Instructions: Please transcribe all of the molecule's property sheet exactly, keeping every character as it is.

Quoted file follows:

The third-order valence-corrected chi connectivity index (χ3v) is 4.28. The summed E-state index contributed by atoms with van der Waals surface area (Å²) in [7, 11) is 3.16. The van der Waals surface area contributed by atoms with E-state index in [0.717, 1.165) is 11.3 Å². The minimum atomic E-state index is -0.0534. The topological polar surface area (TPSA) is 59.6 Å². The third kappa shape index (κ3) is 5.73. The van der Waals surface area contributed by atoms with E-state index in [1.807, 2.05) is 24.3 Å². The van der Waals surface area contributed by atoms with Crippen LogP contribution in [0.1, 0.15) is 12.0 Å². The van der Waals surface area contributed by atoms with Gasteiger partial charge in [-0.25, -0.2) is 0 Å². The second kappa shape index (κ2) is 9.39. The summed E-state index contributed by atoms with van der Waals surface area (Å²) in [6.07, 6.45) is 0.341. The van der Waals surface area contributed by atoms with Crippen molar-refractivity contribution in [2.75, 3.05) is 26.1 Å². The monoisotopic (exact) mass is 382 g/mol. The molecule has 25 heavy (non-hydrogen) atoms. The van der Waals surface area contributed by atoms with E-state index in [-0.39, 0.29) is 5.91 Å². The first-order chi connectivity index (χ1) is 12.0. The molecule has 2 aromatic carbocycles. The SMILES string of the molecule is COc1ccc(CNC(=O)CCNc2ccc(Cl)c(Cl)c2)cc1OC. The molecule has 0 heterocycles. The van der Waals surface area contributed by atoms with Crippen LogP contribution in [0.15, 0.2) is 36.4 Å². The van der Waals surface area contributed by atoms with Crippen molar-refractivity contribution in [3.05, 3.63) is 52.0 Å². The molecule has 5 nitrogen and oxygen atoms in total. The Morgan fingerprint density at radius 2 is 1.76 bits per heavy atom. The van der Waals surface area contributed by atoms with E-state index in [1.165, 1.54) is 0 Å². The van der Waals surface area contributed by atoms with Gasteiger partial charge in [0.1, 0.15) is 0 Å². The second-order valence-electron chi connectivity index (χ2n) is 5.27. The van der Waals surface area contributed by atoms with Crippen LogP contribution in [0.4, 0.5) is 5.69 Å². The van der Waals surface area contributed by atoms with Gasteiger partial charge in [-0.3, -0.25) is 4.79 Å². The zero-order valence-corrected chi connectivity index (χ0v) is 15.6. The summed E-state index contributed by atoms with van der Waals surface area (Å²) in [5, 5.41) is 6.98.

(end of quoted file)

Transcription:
The third-order valence-corrected chi connectivity index (χ3v) is 4.28. The summed E-state index contributed by atoms with van der Waals surface area (Å²) in [7, 11) is 3.16. The van der Waals surface area contributed by atoms with E-state index in [0.717, 1.165) is 11.3 Å². The minimum atomic E-state index is -0.0534. The topological polar surface area (TPSA) is 59.6 Å². The third kappa shape index (κ3) is 5.73. The van der Waals surface area contributed by atoms with E-state index in [1.807, 2.05) is 24.3 Å². The van der Waals surface area contributed by atoms with Crippen LogP contribution in [0.1, 0.15) is 12.0 Å². The van der Waals surface area contributed by atoms with Gasteiger partial charge in [-0.25, -0.2) is 0 Å². The second kappa shape index (κ2) is 9.39. The summed E-state index contributed by atoms with van der Waals surface area (Å²) in [6.07, 6.45) is 0.341. The van der Waals surface area contributed by atoms with Crippen molar-refractivity contribution in [2.75, 3.05) is 26.1 Å². The monoisotopic (exact) mass is 382 g/mol. The molecule has 25 heavy (non-hydrogen) atoms. The van der Waals surface area contributed by atoms with E-state index in [-0.39, 0.29) is 5.91 Å². The first-order chi connectivity index (χ1) is 12.0. The molecule has 2 aromatic carbocycles. The SMILES string of the molecule is COc1ccc(CNC(=O)CCNc2ccc(Cl)c(Cl)c2)cc1OC. The molecule has 0 heterocycles. The van der Waals surface area contributed by atoms with Crippen LogP contribution in [0.15, 0.2) is 36.4 Å². The van der Waals surface area contributed by atoms with Crippen molar-refractivity contribution in [3.05, 3.63) is 52.0 Å². The molecule has 5 nitrogen and oxygen atoms in total. The Morgan fingerprint density at radius 2 is 1.76 bits per heavy atom. The van der Waals surface area contributed by atoms with E-state index in [1.165, 1.54) is 0 Å². The van der Waals surface area contributed by atoms with Gasteiger partial charge in [0.1, 0.15) is 0 Å². The second-order valence-electron chi connectivity index (χ2n) is 5.27. The van der Waals surface area contributed by atoms with Crippen LogP contribution in [0.4, 0.5) is 5.69 Å². The van der Waals surface area contributed by atoms with Gasteiger partial charge in [-0.3, -0.25) is 4.79 Å². The zero-order valence-corrected chi connectivity index (χ0v) is 15.6. The summed E-state index contributed by atoms with van der Waals surface area (Å²) in [5, 5.41) is 6.98.